Example gram of procainamide hydrochloride in dextrose 5% in water is to be infused at a rate of 70 mcg/kg/minute. The IV has a total volume of 500 ml. Your patient’s current weight is 48 lbs. At how many ml/hr will you infuse the IV? Step 6 21.8 x 70 x500 x 60 ml ml = = = 46 ml/hr 1 x 1 x 1 x hour hr In the numerators we have 21.8 x 70 x 500 x 60 which equals In the denominator we have 1 x 1 x 1 x 1,000,000 = 1,000, Reducing 45,780,000 over 1,000,000 and rounding to the nearest whole ml we find that we will need to infuse the IV at the rate of 46ml/hour. Round ml/hr to the nearest whole number.

Calculating IV Rate ml/hr
Example milligrams of vibramycin in dextrose 5% in water is to be infused at a rate of mg/kg/minute. The IV has a total volume of 220 ml. Your patient’s current weight is 130lbs. At how many ml/hr will you infuse the IV? 0.012 mg/kg/minute. To find the ml/hr: Step 1 – Write down the patient’s weight and convert Step 2 – Write down desired infusion dosage Step 3 – Write down the given IV strength (amt/volume) Step 4 – Convert to hours Step 5 – Reduce the units Step 6 – Perform the math In our second Example, (Read Slide) We use the same 6 steps to find the answer. In Step one we write down patient weight. In this example our patient weight is 130 lbs. We will write this down as a fraction with a denominator of 1. Including a denominator will keep us organized when we perform the math. We look ahead to the infusion dosage and note that the dosage uses a weight in kg so we will need to convert our patient’s weight. To convert from pounds to kg we will use the equivalency of 2.2 lbs to 1 kg. We will write this as a fraction. Since the initial weight we wrote has lbs in the numerator we will write the conversion fraction with lbs in the denominator. Multiplying across the numerator we have 130 x1 which equals Multiplying across the denominator we have 2.2 x 1 which equals Using a calculator or long division we find that 130/2.2 = 59.1 (When converting from lbs to kg. round your result to the nearest 10th.) Step 1 130 lbs 1 1 kg 2.2 lbs 130 kg x = = 59.1 kg 2.2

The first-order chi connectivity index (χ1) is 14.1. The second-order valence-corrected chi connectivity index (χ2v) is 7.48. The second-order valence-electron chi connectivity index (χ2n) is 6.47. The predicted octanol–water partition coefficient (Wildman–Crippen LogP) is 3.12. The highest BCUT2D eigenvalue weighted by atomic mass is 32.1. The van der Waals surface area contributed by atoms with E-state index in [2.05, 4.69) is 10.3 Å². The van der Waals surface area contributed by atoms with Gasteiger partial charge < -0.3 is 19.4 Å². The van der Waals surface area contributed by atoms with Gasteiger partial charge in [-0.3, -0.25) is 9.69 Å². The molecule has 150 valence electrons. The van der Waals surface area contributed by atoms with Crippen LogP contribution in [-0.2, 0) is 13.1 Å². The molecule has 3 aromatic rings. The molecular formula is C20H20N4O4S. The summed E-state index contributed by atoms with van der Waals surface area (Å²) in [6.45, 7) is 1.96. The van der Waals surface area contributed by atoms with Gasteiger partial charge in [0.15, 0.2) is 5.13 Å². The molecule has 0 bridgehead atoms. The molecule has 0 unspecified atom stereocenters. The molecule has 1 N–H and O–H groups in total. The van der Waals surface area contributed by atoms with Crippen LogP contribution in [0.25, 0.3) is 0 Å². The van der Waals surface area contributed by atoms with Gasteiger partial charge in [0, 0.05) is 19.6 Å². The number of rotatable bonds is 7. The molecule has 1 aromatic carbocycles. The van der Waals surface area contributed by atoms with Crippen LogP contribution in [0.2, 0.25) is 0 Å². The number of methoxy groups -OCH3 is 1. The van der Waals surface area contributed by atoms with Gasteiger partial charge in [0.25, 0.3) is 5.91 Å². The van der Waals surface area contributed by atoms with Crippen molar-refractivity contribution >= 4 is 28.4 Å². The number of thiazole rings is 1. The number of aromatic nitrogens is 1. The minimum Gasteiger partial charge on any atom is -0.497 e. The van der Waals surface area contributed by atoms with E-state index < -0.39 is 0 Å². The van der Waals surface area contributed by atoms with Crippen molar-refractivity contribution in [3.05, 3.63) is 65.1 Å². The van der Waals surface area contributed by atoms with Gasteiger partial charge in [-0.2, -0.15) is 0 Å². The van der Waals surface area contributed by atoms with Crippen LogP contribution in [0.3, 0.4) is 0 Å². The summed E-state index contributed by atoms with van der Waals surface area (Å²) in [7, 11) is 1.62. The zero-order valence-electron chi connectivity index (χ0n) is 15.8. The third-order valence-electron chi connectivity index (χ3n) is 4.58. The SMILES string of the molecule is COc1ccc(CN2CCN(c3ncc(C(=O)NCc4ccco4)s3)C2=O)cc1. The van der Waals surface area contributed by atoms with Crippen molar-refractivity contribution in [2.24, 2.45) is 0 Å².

Calculating IV Rate ml/hr
Example milligrams of vibramycin in dextrose 5% in water is to be infused at a rate of mg/kg/minute. The IV has a total volume of 220 ml. Your patient’s current weight is 130lbs. At how many ml/hr will you infuse the IV? To find the ml/hr: Step 1 – Write down the patient’s weight and convert Step 2 – Write down desired infusion dosage Step 3 – Write down the given IV strength (amt/volume) Step 4 – Convert as needed Step 5 – Reduce the units Step 6 – Perform the math In our second Example, (Read Slide) In Step one we write down patient weight. In this example our patient weight is 130 lbs. We will write this down as a fraction with a denominator of 1. Including a denominator will keep us organized when we perform the math. We look ahead to the infusion dosage and note that the dosage uses a weight in kg so we will need to convert our patient’s weight. To convert from pounds to kg we will use the equivalency of 2.2 lbs to 1 kg. We will write this as a fraction. Since the initial weight we wrote has lbs in the numerator we will write the conversion fraction with lbs in the denominator. Multiplying across the numerator we have 130 x1 which equals Multiplying across the denominator we have 2.2 x 1 which equals Using a calculator or long division we find that 130/2.2 = 59.1 (When converting from lbs to kg. round your result to the nearest 10th.) In step 2, we write down the desired infusion dosage. In this example it is 70 mcg/kg/minute. In step 3 we will write down the given IV strength. We have 1 gram of procainamide in 500 ml. We will write this as a fraction since we will want to end up with ml/hr we will list the IV strength with ml in the numerator. In Step 4 we will convert from minutes to hours. We will use the fact that 60 minutes is = to 1 hour. We will write this as a fraction with minutes in the numerator since we already have minutes in the denominator. Step 5 we reduce the units. Crossing off matching pairs of unit labels in the numerator & denominator. We end up with ml per hour which is what we want to fine. Step 1 Step 2 Step 3 Step 4 Step 6 59.1 kg 1 220 ml 200 mg x 0.012 mg 1 kg/min x x 60 min 1 hour 59.1 x x 220 x 60 ml = ml = 1 x 1 x 200 x 1 hour 200 hr Step 5 = 47 ml/hr